Circles have been called the ultimate geometric symbol.
From the perfect iris of our eyes, to the roundness of a full moon, the circle turns up again and again in the natural world.
Maybe that's why the circle seems like such a lovely shape for a garden.
The simplicity of this green and white circle garden is so appealing.
Now that we've established the size of our circle-shaped herb garden,
the next question for me to answer is:
How high should that inner circle be?
Our surrounding walls will be built at about eighteen inches, bench sizing for easy gardening.
Above is one of the pictures from my last post.
Here the inner circle is higher than the surrounding gardens.
In the photgraph below, the inner circle is technically higher, but the boxwood hedge creates the illusion that they are close to the same height.
In this garden the center area with the birdbath is at ground level, but the solid form of the stone bath raises and holds the viewers eye level.
I like the very simple shape of the bird bath in the midst of all those riotous flowers.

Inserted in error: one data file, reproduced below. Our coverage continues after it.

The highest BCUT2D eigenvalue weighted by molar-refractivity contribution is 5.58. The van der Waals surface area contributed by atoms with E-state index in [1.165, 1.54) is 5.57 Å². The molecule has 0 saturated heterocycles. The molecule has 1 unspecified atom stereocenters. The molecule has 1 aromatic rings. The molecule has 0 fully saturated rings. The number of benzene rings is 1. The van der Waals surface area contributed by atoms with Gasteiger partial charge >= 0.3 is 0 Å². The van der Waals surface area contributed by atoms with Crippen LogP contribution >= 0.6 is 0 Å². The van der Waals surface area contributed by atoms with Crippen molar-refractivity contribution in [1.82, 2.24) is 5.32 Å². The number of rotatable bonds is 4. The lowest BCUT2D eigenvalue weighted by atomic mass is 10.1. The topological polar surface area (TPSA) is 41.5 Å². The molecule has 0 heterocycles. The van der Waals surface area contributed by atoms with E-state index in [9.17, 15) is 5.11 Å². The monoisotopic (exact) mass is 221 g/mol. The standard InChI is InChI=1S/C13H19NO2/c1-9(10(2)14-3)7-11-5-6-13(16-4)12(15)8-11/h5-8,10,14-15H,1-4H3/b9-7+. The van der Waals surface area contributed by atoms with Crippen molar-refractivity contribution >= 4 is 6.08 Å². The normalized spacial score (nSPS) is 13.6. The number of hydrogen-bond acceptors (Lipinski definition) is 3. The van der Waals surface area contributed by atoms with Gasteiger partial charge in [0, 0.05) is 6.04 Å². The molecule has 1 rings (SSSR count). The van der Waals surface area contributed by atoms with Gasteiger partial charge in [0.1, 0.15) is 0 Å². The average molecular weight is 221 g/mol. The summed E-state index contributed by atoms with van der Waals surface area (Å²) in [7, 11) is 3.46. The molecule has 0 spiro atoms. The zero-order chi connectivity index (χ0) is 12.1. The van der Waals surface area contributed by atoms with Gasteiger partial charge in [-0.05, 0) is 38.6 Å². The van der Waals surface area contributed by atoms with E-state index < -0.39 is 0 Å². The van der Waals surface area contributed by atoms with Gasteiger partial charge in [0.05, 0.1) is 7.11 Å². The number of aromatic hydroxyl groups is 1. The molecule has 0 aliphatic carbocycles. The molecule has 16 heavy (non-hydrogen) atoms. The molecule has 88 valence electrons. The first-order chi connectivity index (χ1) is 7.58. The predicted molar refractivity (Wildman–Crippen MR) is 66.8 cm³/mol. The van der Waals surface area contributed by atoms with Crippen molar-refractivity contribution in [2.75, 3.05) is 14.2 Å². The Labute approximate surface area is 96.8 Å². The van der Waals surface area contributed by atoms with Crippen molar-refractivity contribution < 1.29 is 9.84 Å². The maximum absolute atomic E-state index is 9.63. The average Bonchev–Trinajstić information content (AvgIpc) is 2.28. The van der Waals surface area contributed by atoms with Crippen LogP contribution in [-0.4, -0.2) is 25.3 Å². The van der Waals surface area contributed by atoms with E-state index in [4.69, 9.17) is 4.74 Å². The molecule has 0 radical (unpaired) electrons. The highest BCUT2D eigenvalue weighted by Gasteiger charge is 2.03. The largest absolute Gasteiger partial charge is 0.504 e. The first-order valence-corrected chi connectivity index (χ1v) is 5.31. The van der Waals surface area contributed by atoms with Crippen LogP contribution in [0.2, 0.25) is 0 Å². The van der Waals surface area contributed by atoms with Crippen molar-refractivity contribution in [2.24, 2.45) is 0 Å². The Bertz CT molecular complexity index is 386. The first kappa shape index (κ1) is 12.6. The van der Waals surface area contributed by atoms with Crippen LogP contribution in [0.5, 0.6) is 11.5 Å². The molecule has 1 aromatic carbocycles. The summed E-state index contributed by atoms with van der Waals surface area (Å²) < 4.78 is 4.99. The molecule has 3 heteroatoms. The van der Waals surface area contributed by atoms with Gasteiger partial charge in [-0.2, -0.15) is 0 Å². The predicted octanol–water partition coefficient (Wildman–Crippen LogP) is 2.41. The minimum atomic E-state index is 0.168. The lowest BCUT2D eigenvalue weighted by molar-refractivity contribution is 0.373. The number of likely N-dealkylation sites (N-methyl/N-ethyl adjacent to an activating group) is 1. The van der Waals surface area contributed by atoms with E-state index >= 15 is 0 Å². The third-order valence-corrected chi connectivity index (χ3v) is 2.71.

Here's another example of the inner circle being lower.
Like the example above, the height of the plant inside the inner circle, creates just the right balance - not too tall or too low.
Here the inner circle is lower than the surrounding walls, but it is not at ground level.
It looks like six inches of stone topped by six inches of wattle fencing, and then the soil has been mounded towards the central pot.
This is design has been very thoughtfully constructed and the result is beautiful.
I love the rustic charm of this house and garden.
It's such a great combination - the big inner circle with its casual plantings and wonderful bird house, surrounded by the plain-jane boxwood hedge of the outer circle.
If you're interested in circular gardens,
I've started a board on my Pinterest site with more images and ideas!
Images found here:
Garden Style by Penelope Hobhouse